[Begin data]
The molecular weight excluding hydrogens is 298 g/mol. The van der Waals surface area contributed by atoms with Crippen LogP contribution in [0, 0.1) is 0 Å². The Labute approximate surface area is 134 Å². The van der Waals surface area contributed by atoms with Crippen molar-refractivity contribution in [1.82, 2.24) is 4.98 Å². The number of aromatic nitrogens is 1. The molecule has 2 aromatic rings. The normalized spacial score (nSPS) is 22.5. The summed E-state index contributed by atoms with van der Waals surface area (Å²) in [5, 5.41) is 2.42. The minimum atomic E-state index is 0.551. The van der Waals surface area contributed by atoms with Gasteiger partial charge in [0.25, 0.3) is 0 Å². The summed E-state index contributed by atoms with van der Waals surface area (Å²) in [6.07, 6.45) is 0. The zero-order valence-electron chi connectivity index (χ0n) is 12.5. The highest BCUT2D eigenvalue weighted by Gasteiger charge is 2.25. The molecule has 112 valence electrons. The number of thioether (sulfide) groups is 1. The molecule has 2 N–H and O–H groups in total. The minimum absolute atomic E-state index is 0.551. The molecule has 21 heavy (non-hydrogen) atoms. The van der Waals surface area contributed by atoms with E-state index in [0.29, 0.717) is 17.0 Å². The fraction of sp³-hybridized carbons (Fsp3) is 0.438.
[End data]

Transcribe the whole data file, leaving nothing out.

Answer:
The molecular weight excluding hydrogens is 298 g/mol. The van der Waals surface area contributed by atoms with Crippen LogP contribution in [0, 0.1) is 0 Å². The Labute approximate surface area is 134 Å². The van der Waals surface area contributed by atoms with Crippen molar-refractivity contribution in [1.82, 2.24) is 4.98 Å². The number of aromatic nitrogens is 1. The molecule has 2 aromatic rings. The normalized spacial score (nSPS) is 22.5. The summed E-state index contributed by atoms with van der Waals surface area (Å²) in [5, 5.41) is 2.42. The minimum atomic E-state index is 0.551. The van der Waals surface area contributed by atoms with Gasteiger partial charge in [0.25, 0.3) is 0 Å². The summed E-state index contributed by atoms with van der Waals surface area (Å²) in [6.07, 6.45) is 0. The zero-order valence-electron chi connectivity index (χ0n) is 12.5. The highest BCUT2D eigenvalue weighted by Gasteiger charge is 2.25. The molecule has 112 valence electrons. The number of thioether (sulfide) groups is 1. The molecule has 2 N–H and O–H groups in total. The minimum absolute atomic E-state index is 0.551. The molecule has 21 heavy (non-hydrogen) atoms. The van der Waals surface area contributed by atoms with E-state index in [0.29, 0.717) is 17.0 Å². The fraction of sp³-hybridized carbons (Fsp3) is 0.438.